the hurricane-resistant saildrone


while most of us picture a tiny flying bot when we think of a drone, the team at saildrone has created an aquatic alternative. earlier this summer, a small fleet of the autonomous or ‘uncrewed’ vehicles have been launched into the ocean are now collecting first-of-its-kind hurricane data. for decades, researchers have had to target storms from the land or air, even flying airplanes into the cores of the storms. the resilient drones allow for remote data collection to understand climate change instead.


each saildrone is a 1,500 pound, solar-powered craft resembling a high-tech surfboard with a photovoltaic sail, and is designed to venture into the eye of a hurricane and withstand extreme winds. these crafts will collect and report data which could help scientists to better predict the strength and location of future storms. 

saildrone hurricaneimages by saildrone



solutions against growing storms 


the saildrone technology introduces a preventative approach to the impacts of hurricanes and climate change overall. according to science news,  storms are becoming more extreme and more dangerous. saildrone has been developing the technology to collect ocean data for years. the aquatic crafts can measure water temperature, salinity and chemical composition and can map the ocean floor. they can even detect the presence and quantity of fish with an array of acoustic sensors.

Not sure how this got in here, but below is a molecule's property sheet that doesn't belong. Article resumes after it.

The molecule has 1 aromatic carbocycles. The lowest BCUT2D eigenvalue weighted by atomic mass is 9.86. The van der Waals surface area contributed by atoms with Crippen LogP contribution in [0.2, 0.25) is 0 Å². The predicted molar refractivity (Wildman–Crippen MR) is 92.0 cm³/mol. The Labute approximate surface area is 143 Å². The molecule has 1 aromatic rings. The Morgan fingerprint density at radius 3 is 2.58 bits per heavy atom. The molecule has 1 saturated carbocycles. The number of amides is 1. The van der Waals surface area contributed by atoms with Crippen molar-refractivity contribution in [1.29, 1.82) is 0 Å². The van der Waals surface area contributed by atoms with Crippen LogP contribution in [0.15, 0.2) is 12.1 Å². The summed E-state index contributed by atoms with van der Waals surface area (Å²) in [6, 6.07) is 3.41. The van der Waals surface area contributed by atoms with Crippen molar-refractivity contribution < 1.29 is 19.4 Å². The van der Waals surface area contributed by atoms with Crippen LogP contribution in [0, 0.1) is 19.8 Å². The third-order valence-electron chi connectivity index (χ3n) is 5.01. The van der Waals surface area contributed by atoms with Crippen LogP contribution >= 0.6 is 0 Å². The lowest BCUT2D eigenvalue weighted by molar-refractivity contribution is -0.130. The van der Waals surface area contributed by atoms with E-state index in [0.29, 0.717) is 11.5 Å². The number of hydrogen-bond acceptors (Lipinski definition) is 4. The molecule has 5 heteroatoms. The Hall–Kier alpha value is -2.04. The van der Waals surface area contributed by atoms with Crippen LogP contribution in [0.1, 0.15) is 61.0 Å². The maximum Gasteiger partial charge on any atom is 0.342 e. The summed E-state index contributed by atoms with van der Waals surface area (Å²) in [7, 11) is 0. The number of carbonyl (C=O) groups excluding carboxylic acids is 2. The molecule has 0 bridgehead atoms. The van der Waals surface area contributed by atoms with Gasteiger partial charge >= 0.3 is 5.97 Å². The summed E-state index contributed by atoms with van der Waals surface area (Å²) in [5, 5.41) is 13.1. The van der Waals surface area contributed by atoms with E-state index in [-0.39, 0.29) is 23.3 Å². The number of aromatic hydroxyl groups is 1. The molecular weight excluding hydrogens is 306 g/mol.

solar and wind-powered 'saildrones' are venturing into the eyes of hurricanes



full control in extreme conditions


the five saildrones, launched from florida and the virgin islands in late july, will be at sea for three months. saildrone founder & CEO richard jenkins comments on the highly maneuverable drones: ‘we are aiming to have full control and full real-time data during the storm as it passes… you’re sending them somewhere you wouldn’t send a human to risk their life. these drones are designed to withstand 100 knots, more than 100 miles per hour.’ 

saildrone hurricane
the solar- and wind-powered crafts will show first-ever video from the surface of the ocean inside a hurricane